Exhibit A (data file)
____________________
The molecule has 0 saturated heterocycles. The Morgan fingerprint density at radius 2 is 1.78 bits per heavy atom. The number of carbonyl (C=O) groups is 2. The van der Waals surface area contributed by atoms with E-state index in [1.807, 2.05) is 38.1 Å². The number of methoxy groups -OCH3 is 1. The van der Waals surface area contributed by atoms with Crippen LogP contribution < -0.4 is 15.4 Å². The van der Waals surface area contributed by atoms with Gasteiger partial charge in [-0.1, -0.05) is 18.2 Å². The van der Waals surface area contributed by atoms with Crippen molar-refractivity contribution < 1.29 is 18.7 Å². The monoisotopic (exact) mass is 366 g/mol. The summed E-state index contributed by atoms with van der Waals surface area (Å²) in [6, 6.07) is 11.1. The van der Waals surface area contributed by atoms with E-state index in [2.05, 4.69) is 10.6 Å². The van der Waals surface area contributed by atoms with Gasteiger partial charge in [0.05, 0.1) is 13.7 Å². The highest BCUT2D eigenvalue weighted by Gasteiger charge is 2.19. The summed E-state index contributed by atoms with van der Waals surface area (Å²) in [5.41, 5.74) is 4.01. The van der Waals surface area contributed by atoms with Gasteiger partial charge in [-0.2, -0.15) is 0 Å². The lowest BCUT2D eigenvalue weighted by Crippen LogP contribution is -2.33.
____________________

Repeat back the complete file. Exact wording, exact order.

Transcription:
The molecule has 0 saturated heterocycles. The Morgan fingerprint density at radius 2 is 1.78 bits per heavy atom. The number of carbonyl (C=O) groups is 2. The van der Waals surface area contributed by atoms with E-state index in [1.807, 2.05) is 38.1 Å². The number of methoxy groups -OCH3 is 1. The van der Waals surface area contributed by atoms with Crippen LogP contribution < -0.4 is 15.4 Å². The van der Waals surface area contributed by atoms with Gasteiger partial charge in [-0.1, -0.05) is 18.2 Å². The van der Waals surface area contributed by atoms with Crippen molar-refractivity contribution < 1.29 is 18.7 Å². The monoisotopic (exact) mass is 366 g/mol. The summed E-state index contributed by atoms with van der Waals surface area (Å²) in [6, 6.07) is 11.1. The van der Waals surface area contributed by atoms with E-state index in [2.05, 4.69) is 10.6 Å². The van der Waals surface area contributed by atoms with Gasteiger partial charge in [0.05, 0.1) is 13.7 Å². The highest BCUT2D eigenvalue weighted by Gasteiger charge is 2.19. The summed E-state index contributed by atoms with van der Waals surface area (Å²) in [5.41, 5.74) is 4.01. The van der Waals surface area contributed by atoms with Gasteiger partial charge in [-0.2, -0.15) is 0 Å². The lowest BCUT2D eigenvalue weighted by Crippen LogP contribution is -2.33.